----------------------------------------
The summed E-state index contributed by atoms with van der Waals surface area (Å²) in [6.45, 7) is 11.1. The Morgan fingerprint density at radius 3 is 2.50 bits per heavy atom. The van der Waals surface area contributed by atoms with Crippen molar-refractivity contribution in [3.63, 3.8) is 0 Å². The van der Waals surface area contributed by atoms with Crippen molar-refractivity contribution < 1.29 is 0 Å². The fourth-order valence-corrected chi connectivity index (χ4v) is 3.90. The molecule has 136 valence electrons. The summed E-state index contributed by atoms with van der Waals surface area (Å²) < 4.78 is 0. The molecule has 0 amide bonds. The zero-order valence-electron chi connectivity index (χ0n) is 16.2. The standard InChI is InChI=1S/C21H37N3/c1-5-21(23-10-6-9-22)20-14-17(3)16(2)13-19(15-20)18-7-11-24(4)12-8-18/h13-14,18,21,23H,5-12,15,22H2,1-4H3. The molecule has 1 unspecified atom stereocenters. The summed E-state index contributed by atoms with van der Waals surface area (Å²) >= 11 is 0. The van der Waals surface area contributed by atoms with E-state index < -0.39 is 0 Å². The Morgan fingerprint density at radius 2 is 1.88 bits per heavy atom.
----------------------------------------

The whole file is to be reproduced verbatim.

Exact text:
The summed E-state index contributed by atoms with van der Waals surface area (Å²) in [6.45, 7) is 11.1. The Morgan fingerprint density at radius 3 is 2.50 bits per heavy atom. The van der Waals surface area contributed by atoms with Crippen molar-refractivity contribution in [3.63, 3.8) is 0 Å². The van der Waals surface area contributed by atoms with Crippen molar-refractivity contribution < 1.29 is 0 Å². The fourth-order valence-corrected chi connectivity index (χ4v) is 3.90. The molecule has 136 valence electrons. The summed E-state index contributed by atoms with van der Waals surface area (Å²) < 4.78 is 0. The molecule has 0 amide bonds. The zero-order valence-electron chi connectivity index (χ0n) is 16.2. The standard InChI is InChI=1S/C21H37N3/c1-5-21(23-10-6-9-22)20-14-17(3)16(2)13-19(15-20)18-7-11-24(4)12-8-18/h13-14,18,21,23H,5-12,15,22H2,1-4H3. The molecule has 1 unspecified atom stereocenters. The summed E-state index contributed by atoms with van der Waals surface area (Å²) >= 11 is 0. The van der Waals surface area contributed by atoms with E-state index < -0.39 is 0 Å². The Morgan fingerprint density at radius 2 is 1.88 bits per heavy atom.